For those wondering about autopsies today, here’s the Texas statute.
Art. 49.04. DEATHS REQUIRING AN INQUEST. (a) A justice of the peace shall conduct an inquest into the death of a person who dies in the county served by the justice if:
(1) the person dies in prison under circumstances other than those described by Section 501.055(b), Government Code, or in jail;
(2) the person dies an unnatural death from a cause other than a legal execution;
(3) the body or a body part of a person is found, the cause or circumstances of death are unknown, and:
(A) the person is identified; or
(B) the person is unidentified;
(4) the circumstances of the death indicate that the death may have been caused by unlawful means;
(5) the person commits suicide or the circumstances of the death indicate that the death may have been caused by suicide;
(6) the person dies without having been attended by a physician;
(7) the person dies while attended by a physician who is unable to certify the cause of death and who requests the justice of the peace to conduct an inquest; or
(8) the person is a child younger than six years of age and an inquest is required by Chapter 264, Family Code.
(b) Except as provided by Subsection (c) of this section, a physician who attends the death of a person and who is unable to certify the cause of death shall report the death to the justice of the peace of the precinct where the death occurred and request that the justice conduct an inquest.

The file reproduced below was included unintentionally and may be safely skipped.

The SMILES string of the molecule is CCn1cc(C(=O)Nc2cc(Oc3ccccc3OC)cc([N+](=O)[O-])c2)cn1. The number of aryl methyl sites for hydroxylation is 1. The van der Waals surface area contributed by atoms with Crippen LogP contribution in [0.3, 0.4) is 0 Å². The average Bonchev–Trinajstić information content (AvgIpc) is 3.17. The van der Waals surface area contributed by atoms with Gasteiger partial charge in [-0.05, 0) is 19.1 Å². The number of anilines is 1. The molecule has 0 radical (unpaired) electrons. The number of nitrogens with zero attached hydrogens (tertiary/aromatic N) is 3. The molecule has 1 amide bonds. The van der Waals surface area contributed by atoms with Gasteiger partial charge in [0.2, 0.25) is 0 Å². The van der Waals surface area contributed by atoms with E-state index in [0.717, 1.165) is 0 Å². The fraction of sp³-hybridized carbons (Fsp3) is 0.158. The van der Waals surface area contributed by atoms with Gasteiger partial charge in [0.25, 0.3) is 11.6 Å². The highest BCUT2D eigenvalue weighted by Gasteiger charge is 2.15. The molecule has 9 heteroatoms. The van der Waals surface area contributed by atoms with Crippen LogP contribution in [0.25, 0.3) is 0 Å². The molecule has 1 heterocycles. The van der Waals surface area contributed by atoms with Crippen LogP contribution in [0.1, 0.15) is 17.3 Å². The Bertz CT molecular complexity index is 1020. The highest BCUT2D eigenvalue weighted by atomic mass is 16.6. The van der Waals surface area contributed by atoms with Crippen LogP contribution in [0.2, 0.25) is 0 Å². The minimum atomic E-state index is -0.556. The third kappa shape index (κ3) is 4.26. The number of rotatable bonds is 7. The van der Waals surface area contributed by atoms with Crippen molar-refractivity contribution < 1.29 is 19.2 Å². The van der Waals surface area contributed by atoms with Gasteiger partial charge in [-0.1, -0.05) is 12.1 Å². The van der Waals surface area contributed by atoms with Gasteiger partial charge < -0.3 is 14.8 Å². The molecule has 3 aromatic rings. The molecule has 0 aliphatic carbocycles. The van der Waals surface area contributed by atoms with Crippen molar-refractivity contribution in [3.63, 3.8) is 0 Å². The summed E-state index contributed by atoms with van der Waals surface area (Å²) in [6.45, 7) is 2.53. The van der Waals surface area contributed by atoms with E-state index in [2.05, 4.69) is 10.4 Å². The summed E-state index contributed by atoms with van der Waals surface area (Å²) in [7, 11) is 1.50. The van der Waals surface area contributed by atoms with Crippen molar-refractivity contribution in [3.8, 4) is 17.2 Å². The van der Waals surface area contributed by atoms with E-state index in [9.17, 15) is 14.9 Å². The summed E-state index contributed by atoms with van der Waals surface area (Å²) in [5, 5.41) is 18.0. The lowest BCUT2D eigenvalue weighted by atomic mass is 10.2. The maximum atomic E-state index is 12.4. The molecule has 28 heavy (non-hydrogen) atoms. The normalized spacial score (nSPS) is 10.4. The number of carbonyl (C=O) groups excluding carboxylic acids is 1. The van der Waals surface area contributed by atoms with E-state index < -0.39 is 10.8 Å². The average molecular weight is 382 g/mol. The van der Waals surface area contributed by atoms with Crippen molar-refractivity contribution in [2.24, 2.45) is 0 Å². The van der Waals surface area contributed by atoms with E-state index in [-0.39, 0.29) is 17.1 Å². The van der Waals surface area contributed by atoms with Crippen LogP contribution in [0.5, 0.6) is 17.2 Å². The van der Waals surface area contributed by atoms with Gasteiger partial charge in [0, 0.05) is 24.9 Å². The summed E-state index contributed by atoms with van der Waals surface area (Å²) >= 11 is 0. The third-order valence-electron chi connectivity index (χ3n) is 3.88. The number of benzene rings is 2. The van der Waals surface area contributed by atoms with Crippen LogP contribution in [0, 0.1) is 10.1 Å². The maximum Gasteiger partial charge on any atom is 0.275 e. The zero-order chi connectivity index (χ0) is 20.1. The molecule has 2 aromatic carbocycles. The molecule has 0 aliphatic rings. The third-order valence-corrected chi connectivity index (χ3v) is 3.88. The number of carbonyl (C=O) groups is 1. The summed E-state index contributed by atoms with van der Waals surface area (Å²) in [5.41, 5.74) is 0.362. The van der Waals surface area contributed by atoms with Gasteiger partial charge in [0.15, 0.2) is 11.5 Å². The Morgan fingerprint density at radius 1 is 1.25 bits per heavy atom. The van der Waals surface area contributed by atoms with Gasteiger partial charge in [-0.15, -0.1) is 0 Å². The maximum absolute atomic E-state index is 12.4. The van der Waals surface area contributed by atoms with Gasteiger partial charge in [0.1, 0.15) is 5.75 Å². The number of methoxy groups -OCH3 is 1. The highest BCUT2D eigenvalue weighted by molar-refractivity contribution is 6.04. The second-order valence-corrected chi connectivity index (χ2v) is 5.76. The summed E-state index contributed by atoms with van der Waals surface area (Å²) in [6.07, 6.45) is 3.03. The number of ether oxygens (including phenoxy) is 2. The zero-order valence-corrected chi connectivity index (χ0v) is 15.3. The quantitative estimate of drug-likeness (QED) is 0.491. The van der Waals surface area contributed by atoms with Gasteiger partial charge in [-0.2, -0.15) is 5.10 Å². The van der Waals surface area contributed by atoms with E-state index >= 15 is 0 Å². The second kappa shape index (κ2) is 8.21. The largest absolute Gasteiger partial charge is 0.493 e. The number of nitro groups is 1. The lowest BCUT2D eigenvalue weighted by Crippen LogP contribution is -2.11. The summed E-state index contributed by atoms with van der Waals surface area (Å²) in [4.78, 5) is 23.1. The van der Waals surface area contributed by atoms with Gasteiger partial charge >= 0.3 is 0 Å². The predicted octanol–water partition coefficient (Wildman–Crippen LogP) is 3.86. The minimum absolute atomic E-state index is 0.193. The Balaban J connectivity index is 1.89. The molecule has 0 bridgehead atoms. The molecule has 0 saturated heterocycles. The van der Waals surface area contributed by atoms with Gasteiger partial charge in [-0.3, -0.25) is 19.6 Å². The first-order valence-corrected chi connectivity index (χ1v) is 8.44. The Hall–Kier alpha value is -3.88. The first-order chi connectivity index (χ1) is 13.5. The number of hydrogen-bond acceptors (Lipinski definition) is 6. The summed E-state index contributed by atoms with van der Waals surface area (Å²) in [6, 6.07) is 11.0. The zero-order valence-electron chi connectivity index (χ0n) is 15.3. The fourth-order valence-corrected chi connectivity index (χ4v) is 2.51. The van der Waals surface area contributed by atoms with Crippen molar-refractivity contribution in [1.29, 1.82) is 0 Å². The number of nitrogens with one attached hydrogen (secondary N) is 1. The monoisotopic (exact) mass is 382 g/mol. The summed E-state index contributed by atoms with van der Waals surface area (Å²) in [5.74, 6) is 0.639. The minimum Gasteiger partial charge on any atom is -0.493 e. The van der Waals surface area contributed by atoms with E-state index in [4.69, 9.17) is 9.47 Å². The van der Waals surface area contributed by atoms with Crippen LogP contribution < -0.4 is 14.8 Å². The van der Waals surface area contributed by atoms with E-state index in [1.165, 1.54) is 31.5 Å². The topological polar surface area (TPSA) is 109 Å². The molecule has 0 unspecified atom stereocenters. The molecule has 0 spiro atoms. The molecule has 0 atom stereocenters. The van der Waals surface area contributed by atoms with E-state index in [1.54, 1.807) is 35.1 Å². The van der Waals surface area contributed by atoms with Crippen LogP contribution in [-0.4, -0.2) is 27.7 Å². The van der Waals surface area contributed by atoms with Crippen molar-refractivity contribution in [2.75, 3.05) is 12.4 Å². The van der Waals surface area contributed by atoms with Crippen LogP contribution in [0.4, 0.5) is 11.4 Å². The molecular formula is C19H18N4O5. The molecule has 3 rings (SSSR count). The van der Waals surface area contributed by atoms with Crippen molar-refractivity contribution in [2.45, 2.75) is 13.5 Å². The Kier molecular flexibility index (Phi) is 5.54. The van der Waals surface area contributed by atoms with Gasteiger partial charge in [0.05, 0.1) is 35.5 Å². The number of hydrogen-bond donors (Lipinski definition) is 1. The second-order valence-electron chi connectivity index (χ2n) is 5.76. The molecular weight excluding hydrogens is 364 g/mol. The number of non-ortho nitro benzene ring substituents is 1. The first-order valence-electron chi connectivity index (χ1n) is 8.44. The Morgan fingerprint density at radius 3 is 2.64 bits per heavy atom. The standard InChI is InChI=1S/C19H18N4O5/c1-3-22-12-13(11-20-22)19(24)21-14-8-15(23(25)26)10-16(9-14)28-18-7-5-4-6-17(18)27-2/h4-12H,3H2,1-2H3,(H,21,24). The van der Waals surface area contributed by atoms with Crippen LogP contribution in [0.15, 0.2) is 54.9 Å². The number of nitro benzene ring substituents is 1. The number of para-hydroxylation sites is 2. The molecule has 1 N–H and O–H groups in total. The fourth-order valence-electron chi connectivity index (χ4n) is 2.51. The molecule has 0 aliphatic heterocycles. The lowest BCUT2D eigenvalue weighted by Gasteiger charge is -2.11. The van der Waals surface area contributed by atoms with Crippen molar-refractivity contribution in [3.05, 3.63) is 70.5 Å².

(c) If a person dies in a hospital or other institution and an attending physician is unable to certify the cause of death, the superintendent or general manager of the hospital or institution shall report the death to the justice of the peace of the precinct where the hospital or institution is located.
(d) A justice of the peace investigating a death described by Subsection (a)(3)(B) shall report the death to the missing children and missing persons information clearinghouse of the Department of Public Safety and the national crime information center not later than the 10th working day after the date the investigation began.
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Humbly invoking the blessings of Almighty God, the people of the State of Texas, do ordain and establish this Constitution.
And, BTW, according to the 1st Amendment of the Constitution of the United States, it’s “Freedom OF Religion,” or “the free exercise thereof,” not “Freedom From Religion.” thought you would want to know, since you’re suing Governor Rick Perry over the Response prayer gathering on August 6th, at Houston’s Reliant Stadium.